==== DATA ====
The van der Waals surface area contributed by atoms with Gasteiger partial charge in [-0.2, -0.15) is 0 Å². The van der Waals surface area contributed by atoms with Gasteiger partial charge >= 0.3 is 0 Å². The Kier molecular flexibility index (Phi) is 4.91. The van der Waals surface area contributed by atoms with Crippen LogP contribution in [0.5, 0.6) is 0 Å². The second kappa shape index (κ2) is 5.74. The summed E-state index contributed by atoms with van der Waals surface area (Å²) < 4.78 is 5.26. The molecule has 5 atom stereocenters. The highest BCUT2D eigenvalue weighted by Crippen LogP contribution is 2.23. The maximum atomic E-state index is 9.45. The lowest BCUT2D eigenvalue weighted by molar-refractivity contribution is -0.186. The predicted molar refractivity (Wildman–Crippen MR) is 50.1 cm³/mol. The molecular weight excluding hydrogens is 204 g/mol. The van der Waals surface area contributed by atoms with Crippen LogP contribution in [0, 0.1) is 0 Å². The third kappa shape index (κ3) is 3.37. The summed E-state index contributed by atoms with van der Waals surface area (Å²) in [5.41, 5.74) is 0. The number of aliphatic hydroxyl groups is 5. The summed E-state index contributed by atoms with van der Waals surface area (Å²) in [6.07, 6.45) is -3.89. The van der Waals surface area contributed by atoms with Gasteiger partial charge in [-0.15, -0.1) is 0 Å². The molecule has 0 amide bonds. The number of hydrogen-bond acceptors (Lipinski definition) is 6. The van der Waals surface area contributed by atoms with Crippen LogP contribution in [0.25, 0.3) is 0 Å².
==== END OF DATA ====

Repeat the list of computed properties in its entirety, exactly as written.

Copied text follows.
The van der Waals surface area contributed by atoms with Gasteiger partial charge in [-0.2, -0.15) is 0 Å². The van der Waals surface area contributed by atoms with Gasteiger partial charge >= 0.3 is 0 Å². The Kier molecular flexibility index (Phi) is 4.91. The van der Waals surface area contributed by atoms with Crippen LogP contribution in [0.5, 0.6) is 0 Å². The second kappa shape index (κ2) is 5.74. The summed E-state index contributed by atoms with van der Waals surface area (Å²) < 4.78 is 5.26. The molecule has 5 atom stereocenters. The highest BCUT2D eigenvalue weighted by Crippen LogP contribution is 2.23. The maximum atomic E-state index is 9.45. The lowest BCUT2D eigenvalue weighted by molar-refractivity contribution is -0.186. The predicted molar refractivity (Wildman–Crippen MR) is 50.1 cm³/mol. The molecular weight excluding hydrogens is 204 g/mol. The van der Waals surface area contributed by atoms with Crippen LogP contribution in [0, 0.1) is 0 Å². The third kappa shape index (κ3) is 3.37. The summed E-state index contributed by atoms with van der Waals surface area (Å²) in [5.41, 5.74) is 0. The number of aliphatic hydroxyl groups is 5. The summed E-state index contributed by atoms with van der Waals surface area (Å²) in [6.07, 6.45) is -3.89. The van der Waals surface area contributed by atoms with Gasteiger partial charge in [-0.15, -0.1) is 0 Å². The molecule has 0 amide bonds. The number of hydrogen-bond acceptors (Lipinski definition) is 6. The van der Waals surface area contributed by atoms with Crippen LogP contribution in [0.25, 0.3) is 0 Å².